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Blinkist puts all the need to know information from thousands of nonfiction books and condenses them down into just 15 minutes, and you can go to to learn more. Hi, it’s me, Deboki, back on the Cnidarian beat.

Last time I was here, we explored the terrifying world of a hydra’s tentacles. Today, I’m here to talk about one of their relatives, the starlet sea anemone, also known as Nematostella vectensis. I didn’t know that I’ve spent my entire life mispronouncing “anemone” as “anenome” until I began learning about the starlet sea anemone.

And so, I will often be referring to them as Nematostella throughout this episode. I hope you understand. I can’t fault the starlet sea anemone for its name though.

After all, I have a name that often involves correcting other’s pronunciation. And there’s more to the Nematostella’s life that I feel kinship with, but to get there, I need to start with a question. When you look at the starlet sea anemone, where do you think it’s from?

The water, sure. But water is vast, vaster than land, and it has its own boundaries and geography. So, like, where do you think it’s really from?

We can tell you where this particular individual is from. A lab at the University of Vienna, where it lived until a scientist named Sanjay sent one of his samples to James—our master of microscopes—so that he, and we, could look at them. So thank you, Sanjay.

There are a lot of nematostellas in labs around the world. Their bodies and reproduction are simple, providing us with a means to explore the questions and secrets behind how patterns and layers form in bodies across nature. But before the nematostella ended up in labs, they—or one of their forebears—must have come from somewhere.

But where? The answer should be simple. In 1935, the biologist Thomas Alan Stephenson gathered twenty years worth of work into a two-volume monograph titled “The British Sea Anemones”.

In there lies the first recorded description of the starlet sea anemone, which had been found in a brackish pond on the Isle of Wight . Compared to the organisms we usually focus on, the nematostella is quite large, growing several millimeters in height. But for someone wading through a pond, it’d be easy to overlook.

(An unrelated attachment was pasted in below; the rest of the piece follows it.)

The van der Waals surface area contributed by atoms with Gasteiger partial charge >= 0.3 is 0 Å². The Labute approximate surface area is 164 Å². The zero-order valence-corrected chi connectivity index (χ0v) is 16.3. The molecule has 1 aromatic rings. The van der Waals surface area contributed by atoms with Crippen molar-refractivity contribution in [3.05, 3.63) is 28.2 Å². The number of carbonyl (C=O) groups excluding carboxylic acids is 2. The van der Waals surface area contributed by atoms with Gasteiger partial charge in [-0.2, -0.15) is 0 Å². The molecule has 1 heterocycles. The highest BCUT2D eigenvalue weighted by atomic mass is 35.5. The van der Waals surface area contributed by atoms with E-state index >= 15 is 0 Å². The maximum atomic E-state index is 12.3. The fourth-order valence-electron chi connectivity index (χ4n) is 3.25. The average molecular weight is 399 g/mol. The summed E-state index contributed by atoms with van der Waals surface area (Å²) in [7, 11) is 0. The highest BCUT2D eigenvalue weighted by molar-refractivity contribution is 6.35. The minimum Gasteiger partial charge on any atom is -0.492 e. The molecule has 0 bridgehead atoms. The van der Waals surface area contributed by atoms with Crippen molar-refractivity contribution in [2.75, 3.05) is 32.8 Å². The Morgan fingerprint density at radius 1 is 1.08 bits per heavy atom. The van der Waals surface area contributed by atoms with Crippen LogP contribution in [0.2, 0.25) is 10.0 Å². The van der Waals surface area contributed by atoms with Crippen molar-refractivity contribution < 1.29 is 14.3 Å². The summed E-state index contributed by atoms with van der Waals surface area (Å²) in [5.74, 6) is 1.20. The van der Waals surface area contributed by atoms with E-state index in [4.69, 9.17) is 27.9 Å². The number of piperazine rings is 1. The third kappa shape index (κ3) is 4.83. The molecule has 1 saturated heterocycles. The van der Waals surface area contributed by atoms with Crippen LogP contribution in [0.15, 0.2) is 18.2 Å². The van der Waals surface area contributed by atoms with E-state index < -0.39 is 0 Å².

It’s small, translucent, and a burrower, digging itself into mud and letting its tentacles spill out onto the visible surface. But difficult as the nematostella is to spot, researchers became concerned in the 1980s when their counts of the starlet sea anemone in England began to dwindle. In 1983, the nematostella was classified as a vulnerable species to protect it from extinction.

This is sadly not an uncommon tale when it comes to our interactions with wildlife, and so it’s tempting to leave it here, to allow the starlet sea anemone to become yet another cautionary tale of our environmental misdeeds. And yet. While the species was first described in Britain, it has been found in other parts of the world too, particularly on both the Atlantic and Pacific coasts of North America.

And when scientists counted, there seemed to be plenty of nematostella in these other regions. But there were some weird quirks to these different populations. The English Nematostella population seemed to be completely void of males, like an underwater Themiscyra.

Meanwhile, the population in Nova Scotia seemed to be entirely male. And there didn’t seem to be any environmental explanation for why some populations might be different from the others. So what caused these nematostella to take up at such different locations, and in such different ways?

Boats. For centuries , boats have been traveling the world, taking cargo and passengers alike. And with them have travelled even smaller passengers, including—most likely—the nematostella.